Mar 31, 2022
As President Joe Biden on Thursday ordered the release of one million barrels of oil per day from the Strategic Petroleum Reserve for six months in a bid to reduce surging gas prices, Public Citizen released a report that details how Big Oil is intentionally creating "pain at the pump" to boost profits.
"Numerous executives have emphasized that shareholder profits, rather than expanding domestic production, is their top goal."
While the fossil fuel industry has tried publicly to pin the blame for soaring gas prices on the Biden administration's ostensibly strict environmental regulations, oil executives have admitted behind closed doors that they are suppressing production to maximize shareholder returns.
"Oil and gas companies lost a ton of money between 2010 and 2020, mainly by borrowing way too much to fund an expansion of drilling using expensive oil and gas fracking technology," Alan Zibel, fossil fuels research director at Public Citizen and author of the report, said in a statement. "The result was unsustainable overproduction and massive losses when oil prices plunged, as they did two years ago at the start of the pandemic. Now the industry is keeping production down and making consumers pay."
After a brief coronavirus-driven decline in 2020, demand returned, but shareholders pressured oil producers to restrict supply to push prices higher. Last year, as average gas prices in the U.S. steadily increased--hitting around $3.40 per gallon in December 2021, up from $2.10 a year before--25 of the world's biggest fossil fuel corporations raked in a record $205 billion in profits.
Oil and gas companies have hiked prices even further during the first three months of 2022--especially in the three weeks since Biden announced a U.S. ban on imports of Russian fossil fuels in response to Moscow's invasion of Ukraine, leading to growing accusations of war profiteering. The average price for a gallon of gas in the U.S. is now hovering around $4.23.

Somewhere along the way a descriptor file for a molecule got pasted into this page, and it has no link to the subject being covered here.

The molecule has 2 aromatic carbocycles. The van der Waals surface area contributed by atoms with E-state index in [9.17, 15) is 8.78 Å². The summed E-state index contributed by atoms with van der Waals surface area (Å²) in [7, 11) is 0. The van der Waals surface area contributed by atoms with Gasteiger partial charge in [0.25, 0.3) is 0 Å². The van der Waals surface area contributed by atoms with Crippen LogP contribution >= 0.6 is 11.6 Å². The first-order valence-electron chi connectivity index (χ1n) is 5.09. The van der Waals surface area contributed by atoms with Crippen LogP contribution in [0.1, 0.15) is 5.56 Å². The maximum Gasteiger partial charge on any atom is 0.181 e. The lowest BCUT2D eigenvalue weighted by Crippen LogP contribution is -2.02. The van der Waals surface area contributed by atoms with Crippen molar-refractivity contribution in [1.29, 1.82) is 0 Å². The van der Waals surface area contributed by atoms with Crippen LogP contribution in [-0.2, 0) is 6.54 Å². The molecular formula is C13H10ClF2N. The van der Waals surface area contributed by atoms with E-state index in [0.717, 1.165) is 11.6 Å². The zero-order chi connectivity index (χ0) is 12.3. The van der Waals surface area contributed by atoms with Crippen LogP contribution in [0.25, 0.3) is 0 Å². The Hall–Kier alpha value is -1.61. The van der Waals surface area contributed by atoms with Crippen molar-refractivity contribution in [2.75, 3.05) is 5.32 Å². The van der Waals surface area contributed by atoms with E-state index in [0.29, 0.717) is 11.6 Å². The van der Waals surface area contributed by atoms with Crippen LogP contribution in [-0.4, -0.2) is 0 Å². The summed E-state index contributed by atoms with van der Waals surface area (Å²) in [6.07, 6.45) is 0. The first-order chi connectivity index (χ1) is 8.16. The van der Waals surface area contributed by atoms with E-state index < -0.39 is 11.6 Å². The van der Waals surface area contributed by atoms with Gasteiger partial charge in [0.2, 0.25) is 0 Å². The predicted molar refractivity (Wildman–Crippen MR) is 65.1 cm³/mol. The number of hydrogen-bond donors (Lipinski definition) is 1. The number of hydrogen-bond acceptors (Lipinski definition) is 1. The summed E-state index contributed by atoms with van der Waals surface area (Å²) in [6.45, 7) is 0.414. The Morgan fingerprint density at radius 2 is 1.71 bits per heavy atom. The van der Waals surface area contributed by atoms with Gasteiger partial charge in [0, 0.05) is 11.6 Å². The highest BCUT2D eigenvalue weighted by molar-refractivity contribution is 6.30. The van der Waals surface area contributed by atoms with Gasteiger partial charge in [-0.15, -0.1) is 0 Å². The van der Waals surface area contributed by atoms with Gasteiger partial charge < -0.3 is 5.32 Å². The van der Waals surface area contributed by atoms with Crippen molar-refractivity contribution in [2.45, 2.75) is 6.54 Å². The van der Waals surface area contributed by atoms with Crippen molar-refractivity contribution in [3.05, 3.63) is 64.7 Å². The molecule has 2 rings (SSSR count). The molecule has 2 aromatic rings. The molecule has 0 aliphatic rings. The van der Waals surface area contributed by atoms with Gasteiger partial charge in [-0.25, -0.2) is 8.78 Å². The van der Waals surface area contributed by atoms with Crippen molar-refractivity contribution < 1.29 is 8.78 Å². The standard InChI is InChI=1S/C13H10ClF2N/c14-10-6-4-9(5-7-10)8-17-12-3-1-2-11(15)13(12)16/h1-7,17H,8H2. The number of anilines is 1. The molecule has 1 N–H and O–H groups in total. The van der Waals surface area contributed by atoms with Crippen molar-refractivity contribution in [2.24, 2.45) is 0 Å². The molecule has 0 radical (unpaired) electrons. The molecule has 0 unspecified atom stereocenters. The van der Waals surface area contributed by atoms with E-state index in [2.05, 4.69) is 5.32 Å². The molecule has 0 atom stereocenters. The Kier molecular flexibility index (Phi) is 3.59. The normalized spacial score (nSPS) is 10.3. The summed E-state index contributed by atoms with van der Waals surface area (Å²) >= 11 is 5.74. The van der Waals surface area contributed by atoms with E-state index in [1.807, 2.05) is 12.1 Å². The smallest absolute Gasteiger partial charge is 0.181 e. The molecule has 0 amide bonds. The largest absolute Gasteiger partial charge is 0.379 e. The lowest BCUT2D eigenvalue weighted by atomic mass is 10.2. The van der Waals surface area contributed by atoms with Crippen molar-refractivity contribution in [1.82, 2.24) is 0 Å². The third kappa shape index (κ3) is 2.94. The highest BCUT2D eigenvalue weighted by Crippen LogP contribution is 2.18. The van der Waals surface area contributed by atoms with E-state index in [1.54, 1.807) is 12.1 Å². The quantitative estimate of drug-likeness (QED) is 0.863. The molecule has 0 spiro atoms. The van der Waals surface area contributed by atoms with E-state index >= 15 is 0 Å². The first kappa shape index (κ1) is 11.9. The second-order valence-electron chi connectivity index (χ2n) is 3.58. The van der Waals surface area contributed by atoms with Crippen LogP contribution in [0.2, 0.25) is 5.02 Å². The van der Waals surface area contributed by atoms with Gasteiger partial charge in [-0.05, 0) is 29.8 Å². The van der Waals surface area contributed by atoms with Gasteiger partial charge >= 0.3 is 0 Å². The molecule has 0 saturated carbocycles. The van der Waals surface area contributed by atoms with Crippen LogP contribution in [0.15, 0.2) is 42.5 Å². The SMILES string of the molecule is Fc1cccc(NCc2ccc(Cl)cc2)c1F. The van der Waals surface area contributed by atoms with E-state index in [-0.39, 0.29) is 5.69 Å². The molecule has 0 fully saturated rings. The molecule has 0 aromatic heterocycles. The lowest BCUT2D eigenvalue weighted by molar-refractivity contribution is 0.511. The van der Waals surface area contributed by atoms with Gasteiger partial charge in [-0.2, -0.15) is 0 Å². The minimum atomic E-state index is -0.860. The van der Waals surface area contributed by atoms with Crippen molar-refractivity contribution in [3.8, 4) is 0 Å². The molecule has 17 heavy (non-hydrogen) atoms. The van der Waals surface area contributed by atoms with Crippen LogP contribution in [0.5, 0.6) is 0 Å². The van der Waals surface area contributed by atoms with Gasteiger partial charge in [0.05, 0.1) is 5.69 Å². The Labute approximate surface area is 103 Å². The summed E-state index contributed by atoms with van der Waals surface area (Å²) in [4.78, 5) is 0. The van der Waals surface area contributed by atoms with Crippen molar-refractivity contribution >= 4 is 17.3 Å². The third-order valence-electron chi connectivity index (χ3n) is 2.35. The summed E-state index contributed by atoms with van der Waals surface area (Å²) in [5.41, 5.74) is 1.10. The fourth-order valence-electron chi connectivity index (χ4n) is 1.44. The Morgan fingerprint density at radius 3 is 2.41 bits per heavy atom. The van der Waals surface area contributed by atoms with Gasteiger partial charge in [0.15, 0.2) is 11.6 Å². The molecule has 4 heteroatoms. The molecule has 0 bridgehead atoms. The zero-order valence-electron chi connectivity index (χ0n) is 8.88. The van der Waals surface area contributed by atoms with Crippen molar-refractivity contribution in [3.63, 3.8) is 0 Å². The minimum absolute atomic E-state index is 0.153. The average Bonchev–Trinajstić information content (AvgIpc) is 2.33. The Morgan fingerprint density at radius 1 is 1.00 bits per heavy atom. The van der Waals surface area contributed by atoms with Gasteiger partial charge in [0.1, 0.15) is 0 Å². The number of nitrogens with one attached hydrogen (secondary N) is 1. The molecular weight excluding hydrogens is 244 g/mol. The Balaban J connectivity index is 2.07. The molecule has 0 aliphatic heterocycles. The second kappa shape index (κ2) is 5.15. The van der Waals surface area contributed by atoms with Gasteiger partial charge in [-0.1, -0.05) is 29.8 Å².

With other countries also taking steps to restrict imports of Russian oil and gas, U.S. fossil fuel executives have expressed excitement at the prospect of using ongoing geopolitical crises as an excuse to force consumers to accept higher costs for the foreseeable future, and they are projected to reap up to $126 billion in extra profits this year. After rewarding themselves and other investors with billions of dollars worth of stock buybacks and dividend bumps last year, industry bosses have made clear they intend to do more of the same in 2022.
Beginning around 2010, a drilling and fracking boom turned the Permian Basin into the most productive oil and gas field in the world. It transformed the U.S. into a major exporter of fossil fuels but kept prices at the pump low, much to the chagrin of shareholders.
"It proved to be a colossal financial disaster, and investors have long been frustrated by years of bankruptcies and paltry long-term returns," the new report explains. "Oil industry executives now say they are focused on pleasing shareholders and running their operations with an eye on making money--rather than simply funding expansion that ends up putting a glut of oil on the market and depressing prices."
In recent conference calls with investors, "numerous executives have emphasized that shareholder profits, rather than expanding domestic production, is their top goal" now, Public Citizen noted in a statement. "Last week, the Federal Reserve Bank of Dallas published a survey that revealed nearly 60% of executives from 132 oil and gas companies found that investor pressure to keep profits high is the main reason oil producers are restraining growth."